In light of some highly successful venture capital exits in recent years, the industry has witnessed aggregate capital invested in angel/seed venture capital deals globally increase significantly, as fund managers try to seek out the next ‘home-run’ investment, according to Preqin.

US$1.1bn was invested in 1,313 angel/seed deals between January and November this year, compared to US$633mn in 788 deals during the same time period in 2011.

However, the aggregate value of Series A venture capital financing, the investment round that follows angel/seed, has not seen the same level of growth; in fact, it has fallen from 896 investments totaling $5.5bn in January-November 2011 to $4.9bn invested in 872 deals during the same period in 2013.

Other Key Facts:

  • The venture capital industry has witnessed a 375% increase in the global number of annual angel/seed venture capital investments between 2008 and 2012.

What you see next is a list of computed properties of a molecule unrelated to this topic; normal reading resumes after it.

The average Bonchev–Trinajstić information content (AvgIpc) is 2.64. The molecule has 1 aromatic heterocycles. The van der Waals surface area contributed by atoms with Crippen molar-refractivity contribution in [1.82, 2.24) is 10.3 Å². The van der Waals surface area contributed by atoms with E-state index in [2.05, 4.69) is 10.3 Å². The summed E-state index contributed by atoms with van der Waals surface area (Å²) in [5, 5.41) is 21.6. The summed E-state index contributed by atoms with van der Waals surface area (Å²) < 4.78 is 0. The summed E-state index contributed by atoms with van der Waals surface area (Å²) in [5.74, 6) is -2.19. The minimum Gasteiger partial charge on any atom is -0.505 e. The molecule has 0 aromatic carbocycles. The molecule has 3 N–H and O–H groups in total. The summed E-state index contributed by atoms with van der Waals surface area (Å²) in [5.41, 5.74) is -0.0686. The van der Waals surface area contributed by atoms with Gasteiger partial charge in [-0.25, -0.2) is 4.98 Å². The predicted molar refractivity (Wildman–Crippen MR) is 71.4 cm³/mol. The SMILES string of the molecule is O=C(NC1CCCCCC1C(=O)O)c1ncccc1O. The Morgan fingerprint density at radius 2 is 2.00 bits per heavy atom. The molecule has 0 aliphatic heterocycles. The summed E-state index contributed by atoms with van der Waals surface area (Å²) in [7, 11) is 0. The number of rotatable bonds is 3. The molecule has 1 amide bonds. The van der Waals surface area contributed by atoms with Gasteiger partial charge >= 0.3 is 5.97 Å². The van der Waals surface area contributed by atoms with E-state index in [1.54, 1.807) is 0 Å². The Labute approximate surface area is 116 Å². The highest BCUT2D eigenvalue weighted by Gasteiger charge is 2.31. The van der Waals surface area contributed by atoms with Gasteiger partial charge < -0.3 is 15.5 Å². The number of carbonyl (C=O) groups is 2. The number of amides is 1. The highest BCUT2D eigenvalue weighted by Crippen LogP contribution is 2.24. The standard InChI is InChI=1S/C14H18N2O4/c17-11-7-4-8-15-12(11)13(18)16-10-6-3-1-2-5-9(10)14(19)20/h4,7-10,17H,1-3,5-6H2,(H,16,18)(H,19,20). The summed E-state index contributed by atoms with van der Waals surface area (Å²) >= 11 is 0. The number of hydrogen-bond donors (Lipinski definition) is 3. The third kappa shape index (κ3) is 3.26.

• The number of annual Series A financings has fallen by 5% across the same period.
  • In 2013 so far, 62% of the aggregate capital invested at the angel/seed stage has been directed towards companies operating in the internet sector and software related industries.
  • Of all companies that received their initial angel/seed financing in 2010, 20% raised a Series A funding within a year, but just 7% of companies that raised their initial angel/seed investment in 2012 have been able to complete a Series A financing within a year.
  • In the period 2008 to present, venture capital firms 500 Startups, Y Combinator and SV Angel have been the most active angel/seed investors, participating in a combined 14% of these financings.

Ignatius Fogarty, head of Private Equity Products, Preqin, said: "With an increased level of angel/seed funding in recent years, the pool of companies aiming to raise the next round of funding, Series A, has grown significantly. Series A investment activity has failed to keep pace with the volume of angel/seed funding, resulting in an environment in which it is increasingly difficult for companies to progress seamlessly to the next round of investment and causing concern in the industry over a "Series A" crunch. Already, over half of angel/seed investments have traditionally not received follow-on financing. But now, with the recent significant growth in angel/seed financings, if Series A funding does not increase to keep pace in 2014, many more young companies will not receive the follow-on financing they need to grow and develop further."